By Melvyn Miller
After reading Kevin Towns’ commentary about yachting surviving COVID-19, I wanted to point out that the head of the Johns Hopkins group reminded us recently of the unavoidable numbers. There are 90 million people in the U.S. who are dangerously vulnerable to COVID-19, which is one third of the adult population. That vulnerability will be mitigated by therapeutics starting soon, and by wide distribution of a vaccine in about two years, but the virus will always exist in some humans and the vulnerable will always be more vulnerable, as they are to flu and other viruses.
There are approximately 150 million U.S. adults who want to work and most of them will not perish if infected. As is the case with the common cold and many forms of flu, a very large number of them will be infected by this new virus many times over their lives, especially if they have school age children, and they or the children will infect some number of the same 90 million vulnerable people. Even with widely available flu vaccines, approximately 50,000 mostly vulnerable people perish from flu annually, which is not high enough to convince many of the 90 million to avoid contact with the 150 million and the children.
Although it is certainly possible that after a two-year period the 90 million vulnerable will accept the COVID-19 risk of more contact with the rest of the population, it is highly probable that the 90 million will be much more reluctant to do so until a vaccine is widely distributed and the death rate is much lower. That reluctance will have major consequences for the working people who must come in contact with customers or clients.
The 90 million are only one third of the adult consumers, but they hold the majority of the productive assets and thus are a very important part of both the service and product sectors of the economy. If only half of the 90 million decide that they do not want to die from COVID-19, at least 45 million people will not interact with any provider who is not wearing a face mask and maintaining a virus-free workplace. Thus, some number of the jobs previously performed by the 150 million workers will not exist for at least two years, and may be permanently replaced by less infecting alternatives such as online purchasing and food delivery.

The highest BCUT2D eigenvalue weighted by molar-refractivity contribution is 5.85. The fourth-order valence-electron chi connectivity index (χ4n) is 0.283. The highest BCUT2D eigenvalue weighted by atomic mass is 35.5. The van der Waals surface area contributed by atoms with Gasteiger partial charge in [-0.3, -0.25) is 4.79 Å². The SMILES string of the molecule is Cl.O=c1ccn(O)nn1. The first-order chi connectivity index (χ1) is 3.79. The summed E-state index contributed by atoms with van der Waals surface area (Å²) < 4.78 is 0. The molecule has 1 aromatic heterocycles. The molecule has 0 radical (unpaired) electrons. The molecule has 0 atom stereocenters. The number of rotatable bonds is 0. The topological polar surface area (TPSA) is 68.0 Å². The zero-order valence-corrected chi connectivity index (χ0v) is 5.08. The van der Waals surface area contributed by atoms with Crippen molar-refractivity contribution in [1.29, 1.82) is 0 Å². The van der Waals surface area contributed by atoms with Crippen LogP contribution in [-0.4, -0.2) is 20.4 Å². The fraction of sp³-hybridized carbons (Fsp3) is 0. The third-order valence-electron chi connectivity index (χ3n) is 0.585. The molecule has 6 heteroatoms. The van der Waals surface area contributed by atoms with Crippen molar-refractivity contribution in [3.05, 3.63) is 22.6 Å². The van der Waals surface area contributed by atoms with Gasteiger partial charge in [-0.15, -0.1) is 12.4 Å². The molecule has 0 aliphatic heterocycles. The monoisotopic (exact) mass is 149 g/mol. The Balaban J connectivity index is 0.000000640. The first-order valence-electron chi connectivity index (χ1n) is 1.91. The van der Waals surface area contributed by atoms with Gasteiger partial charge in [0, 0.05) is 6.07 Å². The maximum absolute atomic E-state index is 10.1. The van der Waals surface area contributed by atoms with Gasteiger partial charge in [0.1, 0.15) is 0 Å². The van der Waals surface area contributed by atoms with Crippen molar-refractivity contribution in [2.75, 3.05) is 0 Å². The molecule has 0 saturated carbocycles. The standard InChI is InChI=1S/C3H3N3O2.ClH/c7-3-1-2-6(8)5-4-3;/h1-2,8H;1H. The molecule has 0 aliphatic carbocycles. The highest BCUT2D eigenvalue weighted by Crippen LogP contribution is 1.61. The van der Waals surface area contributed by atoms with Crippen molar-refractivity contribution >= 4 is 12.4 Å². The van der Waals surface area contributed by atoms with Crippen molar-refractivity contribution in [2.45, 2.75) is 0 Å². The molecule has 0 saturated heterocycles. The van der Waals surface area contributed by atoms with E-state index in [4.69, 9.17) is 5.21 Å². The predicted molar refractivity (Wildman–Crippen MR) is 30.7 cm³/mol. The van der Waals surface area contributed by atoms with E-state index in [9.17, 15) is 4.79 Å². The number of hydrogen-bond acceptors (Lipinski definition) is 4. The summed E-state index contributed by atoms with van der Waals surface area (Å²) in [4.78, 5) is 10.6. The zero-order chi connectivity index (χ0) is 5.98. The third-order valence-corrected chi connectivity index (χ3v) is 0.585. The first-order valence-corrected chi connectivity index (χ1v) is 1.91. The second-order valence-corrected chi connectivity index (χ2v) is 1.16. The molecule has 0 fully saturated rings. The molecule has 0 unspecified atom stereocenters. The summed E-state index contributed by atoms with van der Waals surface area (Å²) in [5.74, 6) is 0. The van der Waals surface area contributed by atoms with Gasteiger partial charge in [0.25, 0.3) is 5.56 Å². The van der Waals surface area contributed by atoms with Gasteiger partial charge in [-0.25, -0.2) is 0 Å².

Cruise ships, hotels, concerts, sporting events, bars, restaurants and yacht chartering will exist, but at least 45 million customers will be lost except to providers that can interact without infecting customers. Many service businesses and providers will never develop that skill. Some will exist throughout the most dangerous few years by serving only children and the less vulnerable two-thirds of the adults. Many will fail and find another way to support themselves.
The final determination will be made by the 90 million. Those who accept the risk of fewer remaining years in order to live like the less vulnerable 150 million will not inconvenience, or cause a reduction in the number of jobs available for, the 150 million. Those who do not accept that risk will establish a relatively safe (isolated) living space, will limit access to that safe space, and will venture from that safe space only in a safe manner, which implies they will only reluctantly enter non-isolated spaces. This will create a defined subset of safe virtual and physical commercial spaces. The vulnerable will also seek providers that do not infect them, which will create a defined subset within the 150 million potential income earners.
All dark clouds have silver linings. There will be increased opportunities for businesses and individual providers who add safety from infection to their offerings and fewer opportunities for those who do not.
Melvyn Miller is an American yacht owner from the U.S. East Coast. He has owned and operated yachts for six decades and employed crew for more than 30 years. Comments on this column are welcome below.